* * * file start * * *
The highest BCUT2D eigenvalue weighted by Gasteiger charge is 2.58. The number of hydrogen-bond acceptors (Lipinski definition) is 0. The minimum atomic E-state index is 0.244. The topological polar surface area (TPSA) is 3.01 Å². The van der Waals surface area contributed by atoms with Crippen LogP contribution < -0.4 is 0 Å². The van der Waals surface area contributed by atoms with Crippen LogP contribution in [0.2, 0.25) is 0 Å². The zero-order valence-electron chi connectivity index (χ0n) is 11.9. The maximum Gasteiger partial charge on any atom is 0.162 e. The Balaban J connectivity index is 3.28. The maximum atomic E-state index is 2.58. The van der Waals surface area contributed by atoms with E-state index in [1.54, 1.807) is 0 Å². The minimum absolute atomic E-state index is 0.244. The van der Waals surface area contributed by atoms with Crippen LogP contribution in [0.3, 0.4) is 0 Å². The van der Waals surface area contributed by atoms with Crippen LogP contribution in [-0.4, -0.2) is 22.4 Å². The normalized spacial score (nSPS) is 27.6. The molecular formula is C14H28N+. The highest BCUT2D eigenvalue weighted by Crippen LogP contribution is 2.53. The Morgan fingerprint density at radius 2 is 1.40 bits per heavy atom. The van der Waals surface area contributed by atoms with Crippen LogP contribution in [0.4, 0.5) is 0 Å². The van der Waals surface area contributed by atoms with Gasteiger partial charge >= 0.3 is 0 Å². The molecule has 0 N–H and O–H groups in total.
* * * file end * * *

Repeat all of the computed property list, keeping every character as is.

The highest BCUT2D eigenvalue weighted by Gasteiger charge is 2.58. The number of hydrogen-bond acceptors (Lipinski definition) is 0. The minimum atomic E-state index is 0.244. The topological polar surface area (TPSA) is 3.01 Å². The van der Waals surface area contributed by atoms with Crippen LogP contribution < -0.4 is 0 Å². The van der Waals surface area contributed by atoms with Crippen LogP contribution in [0.2, 0.25) is 0 Å². The zero-order valence-electron chi connectivity index (χ0n) is 11.9. The maximum Gasteiger partial charge on any atom is 0.162 e. The Balaban J connectivity index is 3.28. The maximum atomic E-state index is 2.58. The van der Waals surface area contributed by atoms with E-state index in [1.54, 1.807) is 0 Å². The minimum absolute atomic E-state index is 0.244. The van der Waals surface area contributed by atoms with Crippen LogP contribution in [0.3, 0.4) is 0 Å². The van der Waals surface area contributed by atoms with Crippen LogP contribution in [-0.4, -0.2) is 22.4 Å². The normalized spacial score (nSPS) is 27.6. The molecular formula is C14H28N+. The highest BCUT2D eigenvalue weighted by Crippen LogP contribution is 2.53. The Morgan fingerprint density at radius 2 is 1.40 bits per heavy atom. The van der Waals surface area contributed by atoms with Crippen LogP contribution in [0.4, 0.5) is 0 Å². The van der Waals surface area contributed by atoms with Gasteiger partial charge >= 0.3 is 0 Å². The molecule has 0 N–H and O–H groups in total.